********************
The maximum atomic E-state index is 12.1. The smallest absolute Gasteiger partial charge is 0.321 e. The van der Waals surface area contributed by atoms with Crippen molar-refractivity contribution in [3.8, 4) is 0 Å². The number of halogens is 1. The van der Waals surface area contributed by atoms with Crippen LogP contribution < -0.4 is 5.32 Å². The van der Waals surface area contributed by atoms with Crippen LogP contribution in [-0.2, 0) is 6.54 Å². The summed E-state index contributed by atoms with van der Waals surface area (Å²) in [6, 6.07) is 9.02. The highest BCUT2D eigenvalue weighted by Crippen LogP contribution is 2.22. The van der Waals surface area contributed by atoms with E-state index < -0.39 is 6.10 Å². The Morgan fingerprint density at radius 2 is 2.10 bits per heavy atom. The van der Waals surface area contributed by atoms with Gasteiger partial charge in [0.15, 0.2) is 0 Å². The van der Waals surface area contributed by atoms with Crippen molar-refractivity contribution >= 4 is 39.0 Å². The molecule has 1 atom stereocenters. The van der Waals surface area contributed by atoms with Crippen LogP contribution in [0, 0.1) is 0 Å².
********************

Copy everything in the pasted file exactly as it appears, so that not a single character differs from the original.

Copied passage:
The maximum atomic E-state index is 12.1. The smallest absolute Gasteiger partial charge is 0.321 e. The van der Waals surface area contributed by atoms with Crippen molar-refractivity contribution in [3.8, 4) is 0 Å². The number of halogens is 1. The van der Waals surface area contributed by atoms with Crippen LogP contribution < -0.4 is 5.32 Å². The van der Waals surface area contributed by atoms with Crippen LogP contribution in [-0.2, 0) is 6.54 Å². The summed E-state index contributed by atoms with van der Waals surface area (Å²) in [6, 6.07) is 9.02. The highest BCUT2D eigenvalue weighted by Crippen LogP contribution is 2.22. The van der Waals surface area contributed by atoms with E-state index < -0.39 is 6.10 Å². The Morgan fingerprint density at radius 2 is 2.10 bits per heavy atom. The van der Waals surface area contributed by atoms with Gasteiger partial charge in [0.15, 0.2) is 0 Å². The van der Waals surface area contributed by atoms with Crippen molar-refractivity contribution >= 4 is 39.0 Å². The molecule has 1 atom stereocenters. The van der Waals surface area contributed by atoms with Crippen LogP contribution in [0, 0.1) is 0 Å².